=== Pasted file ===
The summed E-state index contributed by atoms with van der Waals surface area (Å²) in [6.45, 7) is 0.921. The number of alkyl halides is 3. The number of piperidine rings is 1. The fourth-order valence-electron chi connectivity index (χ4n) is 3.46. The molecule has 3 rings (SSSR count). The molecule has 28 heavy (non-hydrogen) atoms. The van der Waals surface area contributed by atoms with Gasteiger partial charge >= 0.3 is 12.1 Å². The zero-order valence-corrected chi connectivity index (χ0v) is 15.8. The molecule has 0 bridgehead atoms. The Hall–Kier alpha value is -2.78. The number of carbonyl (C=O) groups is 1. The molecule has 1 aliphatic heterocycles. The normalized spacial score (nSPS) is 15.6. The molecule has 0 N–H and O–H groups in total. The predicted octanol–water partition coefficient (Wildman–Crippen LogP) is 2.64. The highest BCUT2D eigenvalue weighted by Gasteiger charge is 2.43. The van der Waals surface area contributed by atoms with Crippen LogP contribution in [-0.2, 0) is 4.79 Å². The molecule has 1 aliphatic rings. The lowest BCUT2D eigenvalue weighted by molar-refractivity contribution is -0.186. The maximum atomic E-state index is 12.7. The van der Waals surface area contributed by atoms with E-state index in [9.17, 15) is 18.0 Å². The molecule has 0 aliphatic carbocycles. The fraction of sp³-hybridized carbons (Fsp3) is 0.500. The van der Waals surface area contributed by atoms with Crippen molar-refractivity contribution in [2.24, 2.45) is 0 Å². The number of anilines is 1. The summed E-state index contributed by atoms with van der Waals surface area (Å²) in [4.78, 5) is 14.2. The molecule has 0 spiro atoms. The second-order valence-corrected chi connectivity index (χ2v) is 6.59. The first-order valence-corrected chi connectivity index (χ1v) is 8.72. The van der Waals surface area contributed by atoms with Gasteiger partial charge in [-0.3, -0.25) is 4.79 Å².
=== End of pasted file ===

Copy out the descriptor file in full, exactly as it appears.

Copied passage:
The summed E-state index contributed by atoms with van der Waals surface area (Å²) in [6.45, 7) is 0.921. The number of alkyl halides is 3. The number of piperidine rings is 1. The fourth-order valence-electron chi connectivity index (χ4n) is 3.46. The molecule has 3 rings (SSSR count). The molecule has 28 heavy (non-hydrogen) atoms. The van der Waals surface area contributed by atoms with Gasteiger partial charge >= 0.3 is 12.1 Å². The zero-order valence-corrected chi connectivity index (χ0v) is 15.8. The molecule has 0 bridgehead atoms. The Hall–Kier alpha value is -2.78. The number of carbonyl (C=O) groups is 1. The molecule has 1 aliphatic heterocycles. The normalized spacial score (nSPS) is 15.6. The molecule has 0 N–H and O–H groups in total. The predicted octanol–water partition coefficient (Wildman–Crippen LogP) is 2.64. The highest BCUT2D eigenvalue weighted by Gasteiger charge is 2.43. The van der Waals surface area contributed by atoms with Crippen LogP contribution in [-0.2, 0) is 4.79 Å². The molecule has 1 aliphatic rings. The lowest BCUT2D eigenvalue weighted by molar-refractivity contribution is -0.186. The maximum atomic E-state index is 12.7. The van der Waals surface area contributed by atoms with E-state index in [9.17, 15) is 18.0 Å². The molecule has 0 aliphatic carbocycles. The fraction of sp³-hybridized carbons (Fsp3) is 0.500. The van der Waals surface area contributed by atoms with Crippen molar-refractivity contribution in [2.24, 2.45) is 0 Å². The number of anilines is 1. The summed E-state index contributed by atoms with van der Waals surface area (Å²) in [4.78, 5) is 14.2. The molecule has 0 spiro atoms. The second-order valence-corrected chi connectivity index (χ2v) is 6.59. The first-order valence-corrected chi connectivity index (χ1v) is 8.72. The van der Waals surface area contributed by atoms with Gasteiger partial charge in [-0.3, -0.25) is 4.79 Å².